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Say you need to purchase materials for your business from a supplier; it's an emergency - you needed these supplies yesterday, and you cannot wait for tomorrow. When you go to the supplier, he sees that you are in trouble. And seeing this, he knows he can charge you a premium for the materials. Now, what if, instead, you went to three or four suppliers who could meet your needs and budget? When the first supplier knows this, suddenly he is a lot more reasonable in his prices.


BATNA, or the Best Alternative to Negotiated Agreement, is a concept developed by Roger Fisher and William Ury of the Harvard Program on Negotiation. It is about having an alternative that can be turned to when negotiations grind to a halt . More importantly, it is a way to improve your bargaining position and a way to measure just how good a deal really is. If it is not better than the BATNA, then don't agree.

Mediation does not always resolve a situation to the satisfaction of both sides; in these cases, the mediator will ask the parties to think about what will happen if mediation fails and what they believe is the best alternative. In the example above, the BATNA is the lower prices of the competitors; this is an alternative plan that will benefit the buyer, and it can help the supplier realize he needs to offer more reasonable terms.

The key is getting both sides to see that alternatives exist if they open their eyes to them.

They often realize that failing is not what they want or need, especially if it means they will have to take the time and money to go to court. To go back to our buyer/supplier analogy, the buyer may realize he doesn't want to risk trying a new supplier; the seller may not want to lose this customer. They agree to new terms.

Getting to a BATNA usually involves several steps:
  • If mediation appears to be fruitless, it is helpful to provide a fresh perspective on the problem. Both parties, as well as the mediator, have to maintain a positive attitude; optimism can solve problems if both parties continue with the process.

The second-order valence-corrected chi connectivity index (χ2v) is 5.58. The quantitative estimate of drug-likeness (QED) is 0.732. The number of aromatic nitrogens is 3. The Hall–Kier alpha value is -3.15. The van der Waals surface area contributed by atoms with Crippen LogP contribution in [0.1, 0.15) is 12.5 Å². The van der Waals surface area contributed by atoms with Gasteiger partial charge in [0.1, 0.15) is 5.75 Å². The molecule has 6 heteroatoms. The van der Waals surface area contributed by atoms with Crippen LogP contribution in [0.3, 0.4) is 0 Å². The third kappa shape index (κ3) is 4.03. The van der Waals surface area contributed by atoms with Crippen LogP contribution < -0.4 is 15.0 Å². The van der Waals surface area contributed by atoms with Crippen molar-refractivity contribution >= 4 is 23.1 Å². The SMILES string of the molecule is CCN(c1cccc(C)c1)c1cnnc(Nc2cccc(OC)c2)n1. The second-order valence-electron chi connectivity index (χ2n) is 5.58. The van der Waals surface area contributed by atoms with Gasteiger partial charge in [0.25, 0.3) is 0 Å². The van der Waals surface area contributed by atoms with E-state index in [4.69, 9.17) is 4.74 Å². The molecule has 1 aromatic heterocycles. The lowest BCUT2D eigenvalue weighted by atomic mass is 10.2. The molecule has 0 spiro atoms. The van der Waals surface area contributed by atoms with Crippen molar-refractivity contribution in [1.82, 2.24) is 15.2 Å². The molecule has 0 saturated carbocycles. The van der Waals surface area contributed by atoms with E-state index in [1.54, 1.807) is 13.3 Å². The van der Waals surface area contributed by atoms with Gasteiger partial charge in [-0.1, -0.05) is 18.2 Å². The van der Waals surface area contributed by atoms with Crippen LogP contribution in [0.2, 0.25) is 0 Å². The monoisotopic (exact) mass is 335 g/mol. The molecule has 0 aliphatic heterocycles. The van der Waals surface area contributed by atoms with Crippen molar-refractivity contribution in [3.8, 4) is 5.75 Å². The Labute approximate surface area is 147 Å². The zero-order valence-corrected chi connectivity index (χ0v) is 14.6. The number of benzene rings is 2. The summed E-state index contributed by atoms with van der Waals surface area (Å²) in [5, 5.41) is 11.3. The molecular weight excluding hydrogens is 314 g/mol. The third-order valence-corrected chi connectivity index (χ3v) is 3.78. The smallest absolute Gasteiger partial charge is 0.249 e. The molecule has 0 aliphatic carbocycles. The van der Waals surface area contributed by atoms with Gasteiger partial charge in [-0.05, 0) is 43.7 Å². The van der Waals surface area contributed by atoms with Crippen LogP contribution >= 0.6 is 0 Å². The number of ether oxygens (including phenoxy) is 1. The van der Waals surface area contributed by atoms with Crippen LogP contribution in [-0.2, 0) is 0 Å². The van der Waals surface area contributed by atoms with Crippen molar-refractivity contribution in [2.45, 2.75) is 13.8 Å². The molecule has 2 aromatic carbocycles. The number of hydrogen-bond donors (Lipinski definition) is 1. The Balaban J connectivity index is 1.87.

• Mediators support the brainstorming of all the possible alternatives. As with any brainstorming, the goal is to write down anything that comes to your head but to separate this creative process from the process of evaluating the alternatives. Separate the inventing from the deciding. Ideas, and lots of them, should come from this exercise.
  • Mediators then help the participants evaluate the ideas generated and determine if any of them are practical alternatives.
  • Alternatives can act as a springboard for other ideas, and many times, the parties can see that compromise may truly be in their best interest. Sometimes compromise may not even be necessary and agreement is still possible. These are the magic moments in mediation - the win-win solutions that all mediators hope for.

At the outset of the mediation process, both parties should be determined to reach a satisfactory agreement. BATNA should not come into play unless negotiations are sputtering or the parties are not clear what is at stake. While this method may not always be successful, it does keep the channels of communication open a while longer so a solution can be found and encourages clear and forward looking thinking.

Contributed by John Curtis, Attorney and Conflict Coach


Larry Hart

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